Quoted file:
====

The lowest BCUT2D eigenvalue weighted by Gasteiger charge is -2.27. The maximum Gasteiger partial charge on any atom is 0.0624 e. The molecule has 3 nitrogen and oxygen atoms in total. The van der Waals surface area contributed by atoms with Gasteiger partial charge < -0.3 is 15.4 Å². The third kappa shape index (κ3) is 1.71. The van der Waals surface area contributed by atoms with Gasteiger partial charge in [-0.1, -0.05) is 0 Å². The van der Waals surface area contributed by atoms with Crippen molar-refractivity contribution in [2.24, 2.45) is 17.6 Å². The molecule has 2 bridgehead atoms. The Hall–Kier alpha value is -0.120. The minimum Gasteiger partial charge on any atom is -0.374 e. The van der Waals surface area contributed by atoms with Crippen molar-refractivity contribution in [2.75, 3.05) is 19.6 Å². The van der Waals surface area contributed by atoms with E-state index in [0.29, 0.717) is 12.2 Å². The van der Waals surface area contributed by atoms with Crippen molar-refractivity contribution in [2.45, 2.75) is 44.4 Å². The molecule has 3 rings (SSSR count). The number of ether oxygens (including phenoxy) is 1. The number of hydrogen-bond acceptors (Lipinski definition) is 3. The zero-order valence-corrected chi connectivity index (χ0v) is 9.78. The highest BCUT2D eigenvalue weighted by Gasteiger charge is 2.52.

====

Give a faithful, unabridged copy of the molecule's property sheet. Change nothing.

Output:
The lowest BCUT2D eigenvalue weighted by Gasteiger charge is -2.27. The maximum Gasteiger partial charge on any atom is 0.0624 e. The molecule has 3 nitrogen and oxygen atoms in total. The van der Waals surface area contributed by atoms with Gasteiger partial charge < -0.3 is 15.4 Å². The third kappa shape index (κ3) is 1.71. The van der Waals surface area contributed by atoms with Gasteiger partial charge in [-0.1, -0.05) is 0 Å². The van der Waals surface area contributed by atoms with Crippen molar-refractivity contribution in [2.24, 2.45) is 17.6 Å². The molecule has 2 bridgehead atoms. The Hall–Kier alpha value is -0.120. The minimum Gasteiger partial charge on any atom is -0.374 e. The van der Waals surface area contributed by atoms with Crippen molar-refractivity contribution in [2.75, 3.05) is 19.6 Å². The van der Waals surface area contributed by atoms with E-state index in [0.29, 0.717) is 12.2 Å². The van der Waals surface area contributed by atoms with Crippen molar-refractivity contribution in [2.45, 2.75) is 44.4 Å². The molecule has 3 rings (SSSR count). The number of ether oxygens (including phenoxy) is 1. The number of hydrogen-bond acceptors (Lipinski definition) is 3. The zero-order valence-corrected chi connectivity index (χ0v) is 9.78. The highest BCUT2D eigenvalue weighted by Gasteiger charge is 2.52.